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Memoirs of a Minyan: An Officer and a Gentleman

By

The purpose of the journey is the journey itself.

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During the several regime changes in my department, I saw bad things happen to good people. The steady stalwarts-the guys who came to work and produced every day-were passed over for promotion in favor of politically savvy players.

I learned a lot during those years, particularly when I was perceived as a threat to the establishment. That never made much sense, as I was a producer on the desk and an ambassador of our institution.

I was asked to recruit on behalf of the firm. They sent me to UCLA and North Carolina, put me up in swanky hotels and told me to interview college co-eds. Morgan's blue blood flowed through my veins and I did what I could to further our cause.

Agendas abound when money's around and they're not always consistent with the corporate mandate. I never kissed up or played the game and that didn't sit well with Mark Neuberger, the man who deftly navigated the changing landscape to become a Managing Director in 1996.

The Office

After the second management shake-up of my tenure, Mark was slated to run the equity derivative trading operation. He stepped over a lot of people to get there but did what he had to and got what he wanted. Unfortunately, his plans didn't include room for an up-and-comer with plans of his own.

When several high profile traders defected to other firms, Mark put his thumbprint on the operation. He took the most active tech stocks such as Dell (DELL), Intel (INTC), Microsoft (MSFT) and Cisco (CSCO) and assigned the less liquid stocks to others on the desk.

His strategy was simple-trade the names trafficked by the largest commission paying customers and leave the other, more difficult trades for others. There were times when one of our customers entered an order in an illiquid stock and Mark instructed me to facilitate the transaction.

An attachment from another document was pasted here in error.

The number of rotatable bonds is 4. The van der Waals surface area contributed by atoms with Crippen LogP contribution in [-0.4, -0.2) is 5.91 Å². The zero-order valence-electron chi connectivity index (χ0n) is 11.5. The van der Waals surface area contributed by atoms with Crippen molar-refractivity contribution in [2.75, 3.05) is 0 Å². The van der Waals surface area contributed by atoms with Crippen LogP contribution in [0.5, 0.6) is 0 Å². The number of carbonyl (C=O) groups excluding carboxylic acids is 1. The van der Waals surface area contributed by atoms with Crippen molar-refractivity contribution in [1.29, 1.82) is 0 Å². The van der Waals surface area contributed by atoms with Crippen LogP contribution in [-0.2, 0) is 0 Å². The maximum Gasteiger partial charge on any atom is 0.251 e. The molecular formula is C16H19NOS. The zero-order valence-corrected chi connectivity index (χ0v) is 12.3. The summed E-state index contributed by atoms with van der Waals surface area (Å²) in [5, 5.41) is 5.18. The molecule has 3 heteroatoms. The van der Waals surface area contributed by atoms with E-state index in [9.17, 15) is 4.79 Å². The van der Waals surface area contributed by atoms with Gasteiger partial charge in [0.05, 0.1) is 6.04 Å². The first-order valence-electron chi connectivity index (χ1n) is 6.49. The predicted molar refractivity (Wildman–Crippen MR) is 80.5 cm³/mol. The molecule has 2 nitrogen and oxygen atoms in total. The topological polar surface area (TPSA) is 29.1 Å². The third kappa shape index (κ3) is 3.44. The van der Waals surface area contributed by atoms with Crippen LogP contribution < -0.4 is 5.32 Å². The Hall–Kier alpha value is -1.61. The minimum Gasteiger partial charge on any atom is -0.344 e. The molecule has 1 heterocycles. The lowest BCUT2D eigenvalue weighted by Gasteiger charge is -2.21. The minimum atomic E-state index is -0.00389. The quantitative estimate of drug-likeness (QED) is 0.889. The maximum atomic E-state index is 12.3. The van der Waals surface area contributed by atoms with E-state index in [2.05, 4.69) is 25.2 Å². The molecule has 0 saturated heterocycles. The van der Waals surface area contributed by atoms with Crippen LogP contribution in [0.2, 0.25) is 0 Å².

"One firm firm," he said as he passed the risk, knowing full well that my P&L would bear the brunt of the damage.

Sometimes I facilitated the orders, other times I refused. One time, when I took down a chunk of calls that moved against me for a six-figure loss, he laughed and said. "There it goes!"

The writing was on the wall at that very moment.

One afternoon, towards the end of 1996, I was summoned to human resources high atop our new tower at 1585 Broadway. When I walked into the conference room, several people were seated around a large oak table. Mark Neuberger sat at the far end.

They informed me I was being put on probation for conduct unbecoming a Morgan Stanley professional. I studied the room and when my eyes met Mark and he looked away, I knew precisely what was happening.

They handed me my annual review and there, on a single piece of paper, it said the other desk heads-the men who ran the listed and over-the-counter operations-didn't trust me.
No positions in stocks mentioned.
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